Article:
What I didn’t tell him was that I had tried that very “generic” myself a few months earlier. It came from Mumbai, probably made in a factory with dirt floors and cows living in the bathrooms, if they had bathrooms, which I doubt. That first pill made me so violently sick that Medicare threatened to cancel me and deport me to India. On the plus side, the pills cost only $1.50 each.
On the negative side, I had then been forced to buy brand-name Cialis at $30 per or never again have a girlfriend. It wasn’t an easy decision. Medicare refuses to pay for a guy’s sexual health, so where the hell is Obama when we need him? Why should he care about sex? He’s married to Michelle.
So I wound up having to be extremely parsimonious about my love life, timing each $30 pill with mathematical precision, journaling and charting its maximum effect and length of service, depending not only on strict chronology but on the effect of particular foods and beverages ingested before, during and after.
As you might imagine, it took much of the spontaneity out of my relationships actually, every single drop of spontaneity to the point where I may as well have been married again.
And then here comes Mikey with his $375, not waiting for me to bring the pills to him but, rather, ringing my doorbell the next morning at sunrise.
I figured, hey, I’m a small guy 140 pounds soaking wet (which I was after that first-and-last Mumbai generic). But Mikey is, what, 6-foot-5 and 300 pounds? So there was a chance all that blubber would absorb whatever rat droppings had fallen into the batch. For that kind of profit, it was worth a shot. And if I was right, both our sex lives would resurrect. Win-win.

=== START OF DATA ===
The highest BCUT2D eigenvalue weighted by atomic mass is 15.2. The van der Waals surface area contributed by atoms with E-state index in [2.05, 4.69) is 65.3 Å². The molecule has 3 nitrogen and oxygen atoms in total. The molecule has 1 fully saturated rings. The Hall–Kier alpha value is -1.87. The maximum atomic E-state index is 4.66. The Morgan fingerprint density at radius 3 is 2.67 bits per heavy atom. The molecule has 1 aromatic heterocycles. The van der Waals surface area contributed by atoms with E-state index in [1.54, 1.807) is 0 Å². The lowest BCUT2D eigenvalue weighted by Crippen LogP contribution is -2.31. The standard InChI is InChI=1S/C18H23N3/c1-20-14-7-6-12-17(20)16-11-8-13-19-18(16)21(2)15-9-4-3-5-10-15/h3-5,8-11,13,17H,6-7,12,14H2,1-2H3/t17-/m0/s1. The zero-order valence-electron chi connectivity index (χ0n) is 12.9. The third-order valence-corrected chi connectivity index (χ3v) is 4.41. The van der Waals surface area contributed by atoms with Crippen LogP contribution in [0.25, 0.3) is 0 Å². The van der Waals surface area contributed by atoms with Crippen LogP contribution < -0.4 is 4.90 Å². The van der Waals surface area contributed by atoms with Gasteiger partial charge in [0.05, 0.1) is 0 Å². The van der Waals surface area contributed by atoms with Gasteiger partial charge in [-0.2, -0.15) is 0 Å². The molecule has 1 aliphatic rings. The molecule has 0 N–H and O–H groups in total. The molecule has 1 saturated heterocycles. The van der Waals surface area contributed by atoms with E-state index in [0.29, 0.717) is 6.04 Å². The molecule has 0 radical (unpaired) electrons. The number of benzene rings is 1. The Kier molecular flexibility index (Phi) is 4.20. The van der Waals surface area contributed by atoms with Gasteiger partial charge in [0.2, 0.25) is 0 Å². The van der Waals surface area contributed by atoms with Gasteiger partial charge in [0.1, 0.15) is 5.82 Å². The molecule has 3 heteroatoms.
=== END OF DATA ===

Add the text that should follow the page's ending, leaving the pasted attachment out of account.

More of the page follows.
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A couple of weeks later, having not read Mikey’s obituary in the Tribune, I called to ask how the pills were going.
“Grrrrreat,” he growled, Tony the Tiger-like.
“Super,” I said. “I can get you more anytime.”
“Soon,” he assured me.
“Grrrrreat,” I growled back.
He added, “By the way, the skin has been peeling off my dick … sort of like I have sunburn. Any ideas?”
I pretended to consider. “Have you been exposing it to direct sunlight?”
“Try wearing trunks for a week and see what happens.”
When, a week later, his dick was still scabbing, I suggested emptying and refilling his hot tub. When that still didn’t work, I advised him to urge his dates to get STD tests.
“Like for polio?”
Two more weeks, and he asked me for another 30-day supply. I asked him if he was experiencing symptoms more serious than peeling dick flesh.
“I’m fine,” he assured me. “Just one ball is sort of throbbing.”
So I sold him another package. Which, in turn, bought me 10 doses of the real deal plus a few nice nights out. Win-win-win.
When, two Mumbai packages later, Mikey told me his other ball had begun to swell, I wondered aloud if the soil on his property might be suffering from radon gas poisoning. Because it’s expensive to have it officially tested, and also because he was now spending so much money on his Indian generic that he couldn’t afford to test his house for toothpaste, let alone radon, and also because the other poker guys really, really missed his monthly checks, I came up with this new bright idea:
“We’ll have a few game nights at your place,” I said. “If the other guys’ dicks start to peel and their balls swell, we’ll know it’s radon.”
“You’re a fucking genius.”
“English Literature Ph.D.”
“Just promise me this will definitely stay between us.”
We bumped fists.
“Love you, bud,” he swore. But this time I backed away before the hug. No sense pushing the friendship thing too far.
In the fourth grade, Gary Buslik was voted the kid most likely to get the shit beat out of him. He is a contributing journalist for TheBlot Magazine, and his short stories, essays and travel articles appear often in commercial and literary magazines and anthologies. He is the author of the award-winning books “A Rotten Person Travels the Caribbean” and “Akhmed and the Atomic Matzo Balls.”